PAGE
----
Five Common CV MISTAKES that You Should Avoid Making

At paperchance, we’ve been proofreading and editing the CVs of a wide range of people with different educational and professional backgrounds. No matter where people are from, there are errors that they all often make:


1) Using Clichés
Recruiters care about facts. Claiming in your CV that you’re “hard-working”, ready to “unleash your full potential” or a “quick learner” adds very little value to your CV. We often see CVs that are plastered with these sort of clichés, some more original than others.


2) Mixing Personal Pronouns
Some people mix personal pronouns in their CV. In one paragraph they write, “I wrote a report”. In the next one, they drop the personal pronoun, saying “wrote a report”. Even more baffling, in some other paragraph, they might say, “we wrote a report”.


Unless you’re Truddi Chase, a woman living with 92 separate identities, you should stick to one personal pronoun.


3) Using Overly Sophisticated Language
Recruiters don’t care about whether you can “utilize your skills in a stimulating environment.” Drop those presumptuous formulations! Get rid of the filler and write like a normal human being. Good language is clear and straightforward!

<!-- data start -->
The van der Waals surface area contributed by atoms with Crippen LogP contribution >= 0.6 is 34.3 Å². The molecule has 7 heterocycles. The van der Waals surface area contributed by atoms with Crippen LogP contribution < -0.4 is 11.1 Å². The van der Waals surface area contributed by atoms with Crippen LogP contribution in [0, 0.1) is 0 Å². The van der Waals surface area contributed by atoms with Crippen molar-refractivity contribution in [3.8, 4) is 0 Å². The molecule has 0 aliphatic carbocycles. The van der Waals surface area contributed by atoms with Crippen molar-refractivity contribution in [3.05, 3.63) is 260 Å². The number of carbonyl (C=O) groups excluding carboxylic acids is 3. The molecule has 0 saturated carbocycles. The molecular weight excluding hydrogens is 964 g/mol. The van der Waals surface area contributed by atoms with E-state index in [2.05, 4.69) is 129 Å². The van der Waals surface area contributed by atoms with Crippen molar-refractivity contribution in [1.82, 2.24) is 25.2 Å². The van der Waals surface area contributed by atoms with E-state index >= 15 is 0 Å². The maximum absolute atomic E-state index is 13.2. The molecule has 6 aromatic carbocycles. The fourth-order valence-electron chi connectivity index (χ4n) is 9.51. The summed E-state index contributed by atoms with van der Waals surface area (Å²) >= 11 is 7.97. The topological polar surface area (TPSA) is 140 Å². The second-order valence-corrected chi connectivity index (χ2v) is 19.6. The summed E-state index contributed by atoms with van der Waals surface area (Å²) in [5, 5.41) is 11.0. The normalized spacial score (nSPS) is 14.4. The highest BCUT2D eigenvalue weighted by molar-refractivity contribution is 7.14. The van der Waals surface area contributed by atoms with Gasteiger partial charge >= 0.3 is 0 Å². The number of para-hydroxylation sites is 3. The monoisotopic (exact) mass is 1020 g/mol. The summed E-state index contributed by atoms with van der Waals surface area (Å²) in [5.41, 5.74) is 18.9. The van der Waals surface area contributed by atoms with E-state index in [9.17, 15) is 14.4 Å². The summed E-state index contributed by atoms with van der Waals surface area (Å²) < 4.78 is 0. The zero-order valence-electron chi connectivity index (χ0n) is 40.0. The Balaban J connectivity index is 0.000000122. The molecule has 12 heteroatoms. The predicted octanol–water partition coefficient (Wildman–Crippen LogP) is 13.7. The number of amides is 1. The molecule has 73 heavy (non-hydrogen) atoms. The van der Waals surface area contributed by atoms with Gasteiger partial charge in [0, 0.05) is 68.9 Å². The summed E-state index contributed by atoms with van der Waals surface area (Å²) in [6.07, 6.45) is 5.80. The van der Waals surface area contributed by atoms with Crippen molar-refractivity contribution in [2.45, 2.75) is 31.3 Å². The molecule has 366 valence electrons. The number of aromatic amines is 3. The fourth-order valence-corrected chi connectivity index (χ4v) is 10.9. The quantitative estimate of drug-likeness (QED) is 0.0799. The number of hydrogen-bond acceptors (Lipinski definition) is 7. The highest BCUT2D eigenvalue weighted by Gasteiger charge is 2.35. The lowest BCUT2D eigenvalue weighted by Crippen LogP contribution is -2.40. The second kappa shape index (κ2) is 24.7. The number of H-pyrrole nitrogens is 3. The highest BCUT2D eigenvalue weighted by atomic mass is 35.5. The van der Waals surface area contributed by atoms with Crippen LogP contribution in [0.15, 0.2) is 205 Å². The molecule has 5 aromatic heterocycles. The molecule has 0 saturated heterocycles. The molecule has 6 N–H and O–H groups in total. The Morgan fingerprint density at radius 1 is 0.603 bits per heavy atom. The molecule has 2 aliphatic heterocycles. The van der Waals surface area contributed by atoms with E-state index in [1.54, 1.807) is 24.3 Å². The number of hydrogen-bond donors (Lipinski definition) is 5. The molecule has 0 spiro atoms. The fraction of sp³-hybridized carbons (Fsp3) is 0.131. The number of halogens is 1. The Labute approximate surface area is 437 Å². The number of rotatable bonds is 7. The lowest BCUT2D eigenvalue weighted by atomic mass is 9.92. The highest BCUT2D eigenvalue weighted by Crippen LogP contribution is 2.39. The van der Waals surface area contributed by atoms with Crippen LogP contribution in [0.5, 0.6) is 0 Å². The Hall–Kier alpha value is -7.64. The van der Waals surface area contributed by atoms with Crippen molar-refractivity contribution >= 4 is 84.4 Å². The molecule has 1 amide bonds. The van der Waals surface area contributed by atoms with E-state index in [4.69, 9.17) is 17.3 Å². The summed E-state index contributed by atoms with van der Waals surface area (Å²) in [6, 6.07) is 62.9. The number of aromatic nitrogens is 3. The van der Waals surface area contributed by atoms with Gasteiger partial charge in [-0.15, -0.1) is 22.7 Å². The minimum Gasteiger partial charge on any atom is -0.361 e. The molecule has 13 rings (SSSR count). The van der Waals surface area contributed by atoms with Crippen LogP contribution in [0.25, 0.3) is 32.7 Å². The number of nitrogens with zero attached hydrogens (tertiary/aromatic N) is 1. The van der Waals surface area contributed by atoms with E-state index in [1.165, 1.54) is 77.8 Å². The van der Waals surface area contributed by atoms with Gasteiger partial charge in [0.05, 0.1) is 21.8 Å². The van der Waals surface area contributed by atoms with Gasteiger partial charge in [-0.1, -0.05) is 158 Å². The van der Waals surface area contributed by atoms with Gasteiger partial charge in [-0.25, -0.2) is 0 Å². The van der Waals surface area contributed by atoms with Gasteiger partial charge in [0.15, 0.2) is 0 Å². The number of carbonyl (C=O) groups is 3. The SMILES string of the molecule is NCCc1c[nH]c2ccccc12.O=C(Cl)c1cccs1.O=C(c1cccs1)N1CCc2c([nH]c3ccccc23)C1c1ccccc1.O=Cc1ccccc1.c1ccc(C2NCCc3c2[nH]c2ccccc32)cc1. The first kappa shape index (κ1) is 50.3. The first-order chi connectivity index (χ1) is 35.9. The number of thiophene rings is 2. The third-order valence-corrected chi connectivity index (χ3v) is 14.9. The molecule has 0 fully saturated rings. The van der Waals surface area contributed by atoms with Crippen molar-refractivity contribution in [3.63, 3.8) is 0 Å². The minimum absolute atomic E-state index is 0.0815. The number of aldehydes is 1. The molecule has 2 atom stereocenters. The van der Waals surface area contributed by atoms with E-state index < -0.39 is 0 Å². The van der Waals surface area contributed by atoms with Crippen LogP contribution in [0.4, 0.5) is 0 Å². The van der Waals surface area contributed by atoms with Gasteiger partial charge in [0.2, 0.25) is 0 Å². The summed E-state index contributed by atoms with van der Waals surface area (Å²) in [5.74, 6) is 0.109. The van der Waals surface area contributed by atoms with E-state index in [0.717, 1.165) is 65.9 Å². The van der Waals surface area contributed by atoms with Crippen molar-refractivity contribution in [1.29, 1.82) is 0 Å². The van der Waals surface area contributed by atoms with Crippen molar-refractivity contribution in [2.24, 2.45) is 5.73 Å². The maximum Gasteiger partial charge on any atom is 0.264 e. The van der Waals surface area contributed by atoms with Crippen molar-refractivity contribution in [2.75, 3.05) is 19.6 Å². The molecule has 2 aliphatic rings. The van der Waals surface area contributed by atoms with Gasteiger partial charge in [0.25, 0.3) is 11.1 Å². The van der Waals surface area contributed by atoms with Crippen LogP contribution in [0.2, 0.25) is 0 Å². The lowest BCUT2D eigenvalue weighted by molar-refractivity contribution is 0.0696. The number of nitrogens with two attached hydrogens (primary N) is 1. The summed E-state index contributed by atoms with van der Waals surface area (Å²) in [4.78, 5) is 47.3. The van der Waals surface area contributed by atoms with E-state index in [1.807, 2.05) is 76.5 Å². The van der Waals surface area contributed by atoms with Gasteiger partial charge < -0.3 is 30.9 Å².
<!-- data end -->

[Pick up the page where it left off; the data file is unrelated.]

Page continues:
4) Forgetting Dates
Depending on where you live, listing your birthday date may not be necessary due to anti-discrimination laws. This, however, does not mean that you should not use any number or dates altogether.


It is essential to state when and where you completed your education. Similarly, you should state when you started and stopped working for a specific company. Dropping dates from your CV won’t make it timeless. It will just earn you an instant rejection.


5) Too Many Acronyms
So, you have completed a course in TYS and BTP? Have you gained specific skills while working at BLBS? Or maybe you have earned a certificate and are now a qualified SCS expert? Congratulations!


The risk, if you make excessive use of acronyms, is that nobody will understand you. If your CV is filled with acronyms and lacks explanations, the risk is that recruiters may call it BS. And when we say BS, we hope you understand what we mean!